Sunday, November 14, 2010

Canberra: WSC 2010

Time seemed to speed up during the weeks before I left for Canberra... days passed in a whirl of list writing, planning, replacing worn out bike parts and wondering just what I was getting myself in to! A week before the race we loaded up the van, said goodbye to the cat and headed for the airport – and crossed the first major hurdle when we arrived in Sydney and collected my bikes, which had survived the journey with no damage. Phew!
My first impression of the track was that it wasn’t too bad... then we headed up the hill and started to meet some rocks, some switchbacks, more rocks and a couple of fairly tricky sections. A quick check of the map showed that these were still the ‘easy’ trails! Then I met the infamous Pork Barrel trail. Rocky steps, rock rollovers, rocks... you get the picture. I think the polite way to describe the effect that it had on me would be ‘character building’ – in other words it scared the pants off me! In general the track was a lot tougher (technically) than I had bargained for. Lisa arrived on Thursday and somehow convinced me to ride the entire track – not in one hit, though – and, although I managed, I was a shaking, nervous, exhausted mess afterwards... technical riding requiring bravery has never been one of my strong points! At this point I realised exactly what I had gotten myself in to and was feeling pretty out of my depth.
Race day arrived all too soon... after a stressful morning we set up in Solo Pit Row... the bikes and I were as ready as we could be, so nothing more to do than catch up with a few of the kiwis while the clock counted down to the start. Le Mans starts are not my favourite thing; it seemed to take forever to shuffle along the couple of hundred meters from the start to where Lisa was holding my bike, then I was on board and away. Nothing to do now but pedal... the first lap was fairly awkward – passing, being passed, queuing for single track and the general sorting out that happens in this kind of race, multiplied several times due to rider numbers! The day got hotter and hotter and I started to feel thirsty, although I was getting through my bottles on every lap. I was riding all but one of the ‘scary’ sections and started to feel like maybe I belonged out on the track after all and started to enjoy myself after about 5 hours. I was lapped by several of the elite/faster NZ riders & exchanged words of encouragement – they all seemed to be riding really well. No real incidents before dark – just an early fall which resulted in a broken bottle cage and some repair work for the pit crew... and a lesson for me in drinking from a bottle in my pocket!
Unfortunately the technical track took its toll and by 10pm I was making all kinds of silly mistakes, falling over in easy corners and doubting my ability to clear the gnarlier rocks... I was really disappointed to be riding less than I felt I ought to be, although the track had deteriorated it was still rideable – just not by me in that mental state. I can usually ride through that kind of mental ‘fog’ – but normally it comes on much later and I was convinced that I’d crash monumentally on the unforgiving rocks. The long laps made the night seem to pass quickly... I didn’t see any snakes, although I was looking out for them, but I did see plenty of spiders, centipedes and some enormous ants. I knew that sunrise wasn’t far away when the birds started up –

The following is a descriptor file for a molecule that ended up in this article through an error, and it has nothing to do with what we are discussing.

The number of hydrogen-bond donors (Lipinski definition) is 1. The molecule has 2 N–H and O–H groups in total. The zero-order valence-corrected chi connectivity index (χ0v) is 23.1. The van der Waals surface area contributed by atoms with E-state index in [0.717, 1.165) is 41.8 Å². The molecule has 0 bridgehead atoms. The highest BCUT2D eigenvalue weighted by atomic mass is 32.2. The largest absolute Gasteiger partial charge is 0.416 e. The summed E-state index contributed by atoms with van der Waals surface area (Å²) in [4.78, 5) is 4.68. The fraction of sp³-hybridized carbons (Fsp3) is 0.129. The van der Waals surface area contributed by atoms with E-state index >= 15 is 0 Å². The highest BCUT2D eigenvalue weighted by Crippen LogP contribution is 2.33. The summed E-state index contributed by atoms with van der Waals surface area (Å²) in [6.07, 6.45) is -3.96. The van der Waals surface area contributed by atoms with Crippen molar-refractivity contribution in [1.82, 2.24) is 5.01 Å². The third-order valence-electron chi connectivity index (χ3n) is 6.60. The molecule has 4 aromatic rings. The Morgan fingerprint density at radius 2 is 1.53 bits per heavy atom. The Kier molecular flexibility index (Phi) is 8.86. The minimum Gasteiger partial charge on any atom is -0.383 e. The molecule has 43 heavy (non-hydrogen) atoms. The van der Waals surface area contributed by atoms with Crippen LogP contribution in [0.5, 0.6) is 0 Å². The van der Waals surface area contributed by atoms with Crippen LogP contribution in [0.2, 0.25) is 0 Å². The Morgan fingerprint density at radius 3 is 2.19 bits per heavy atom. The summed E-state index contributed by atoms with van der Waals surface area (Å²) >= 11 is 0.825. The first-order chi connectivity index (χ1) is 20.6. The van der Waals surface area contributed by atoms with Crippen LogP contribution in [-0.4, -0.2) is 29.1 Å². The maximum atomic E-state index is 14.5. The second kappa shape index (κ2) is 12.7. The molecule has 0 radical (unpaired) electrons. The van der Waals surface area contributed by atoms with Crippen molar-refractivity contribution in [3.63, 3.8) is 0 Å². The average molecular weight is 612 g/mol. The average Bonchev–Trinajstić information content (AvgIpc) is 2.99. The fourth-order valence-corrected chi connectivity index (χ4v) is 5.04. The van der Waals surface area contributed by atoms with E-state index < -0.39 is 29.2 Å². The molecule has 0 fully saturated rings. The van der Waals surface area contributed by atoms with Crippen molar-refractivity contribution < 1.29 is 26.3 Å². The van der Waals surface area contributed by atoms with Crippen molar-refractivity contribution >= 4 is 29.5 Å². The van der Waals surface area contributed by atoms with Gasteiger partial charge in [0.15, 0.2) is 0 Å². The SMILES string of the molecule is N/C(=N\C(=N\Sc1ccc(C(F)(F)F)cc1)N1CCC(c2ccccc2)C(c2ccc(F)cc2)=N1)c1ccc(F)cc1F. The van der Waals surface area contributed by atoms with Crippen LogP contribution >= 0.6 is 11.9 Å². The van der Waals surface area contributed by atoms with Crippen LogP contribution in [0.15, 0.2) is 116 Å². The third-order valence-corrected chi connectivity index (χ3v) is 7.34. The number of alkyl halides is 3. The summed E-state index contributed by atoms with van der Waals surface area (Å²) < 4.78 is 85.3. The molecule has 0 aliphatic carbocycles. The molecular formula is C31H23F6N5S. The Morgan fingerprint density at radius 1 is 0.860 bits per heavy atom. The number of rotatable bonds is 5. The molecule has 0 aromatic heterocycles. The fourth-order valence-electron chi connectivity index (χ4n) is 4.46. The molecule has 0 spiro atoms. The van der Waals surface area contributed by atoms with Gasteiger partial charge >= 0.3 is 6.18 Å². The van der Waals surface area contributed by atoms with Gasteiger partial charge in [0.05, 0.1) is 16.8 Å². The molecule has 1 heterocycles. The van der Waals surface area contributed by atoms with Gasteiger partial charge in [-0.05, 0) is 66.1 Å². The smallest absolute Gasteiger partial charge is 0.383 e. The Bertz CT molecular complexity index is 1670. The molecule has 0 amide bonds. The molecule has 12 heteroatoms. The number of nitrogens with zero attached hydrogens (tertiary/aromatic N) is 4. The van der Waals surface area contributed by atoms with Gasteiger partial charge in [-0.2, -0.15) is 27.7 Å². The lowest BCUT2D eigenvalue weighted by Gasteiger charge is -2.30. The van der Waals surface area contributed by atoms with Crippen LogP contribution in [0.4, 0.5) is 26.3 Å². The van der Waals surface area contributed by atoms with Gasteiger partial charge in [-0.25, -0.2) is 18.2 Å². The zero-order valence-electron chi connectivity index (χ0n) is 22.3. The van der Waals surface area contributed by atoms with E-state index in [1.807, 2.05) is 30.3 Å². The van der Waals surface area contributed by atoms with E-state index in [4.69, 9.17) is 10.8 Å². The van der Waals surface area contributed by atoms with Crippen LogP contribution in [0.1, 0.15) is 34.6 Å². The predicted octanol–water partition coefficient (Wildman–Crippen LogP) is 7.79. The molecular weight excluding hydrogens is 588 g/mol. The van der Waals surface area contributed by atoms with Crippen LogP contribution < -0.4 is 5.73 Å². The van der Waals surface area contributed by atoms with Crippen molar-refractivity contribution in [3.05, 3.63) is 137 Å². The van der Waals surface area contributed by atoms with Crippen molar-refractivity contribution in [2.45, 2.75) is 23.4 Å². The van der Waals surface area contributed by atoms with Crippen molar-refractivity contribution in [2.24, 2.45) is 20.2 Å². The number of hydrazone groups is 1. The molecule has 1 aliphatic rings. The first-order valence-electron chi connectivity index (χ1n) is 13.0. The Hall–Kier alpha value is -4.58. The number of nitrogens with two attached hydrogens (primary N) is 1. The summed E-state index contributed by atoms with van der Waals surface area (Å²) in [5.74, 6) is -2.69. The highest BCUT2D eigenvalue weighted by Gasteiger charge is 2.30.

everything seemed to be louder in Australia – familiar magpies alongside some others that I didn’t know. I stopped for a feed and a coffee while my lights were taken off... I was more shattered than I could ever remember being, but it was time to get back on the bike. My lap times had dropped way off during the night... my crew was hoping that they’d pick up again once I could see, but I never really got my confidence back – it was pretty much all I could do to drag myself around the track again and again until it was time to set out for the last time.I was passed by Charlotte on my last lap – we’d managed to not run in to each other for the entire race thus far! I’d heard from my pit crew that she’d had some trouble during the night, so I was stoked to see her back on her bike and storming away on the downhill. My focus for the last lap had been to hold myself together... as soon as I crossed the finish line I burst in to tears, headed for our pit tent and just sat with my head in my hands. My brain felt like it had been toasted, micro waved and then deep fried to finish it off!
I’m still trying to process all that I’ve learned from the race... I’ve got a lot to work on before I try another event at that level.

Thanks to Gav for his superb wrenching skills, Shane and Lisa for keeping me on my bike and believing in me... even when I don’t!


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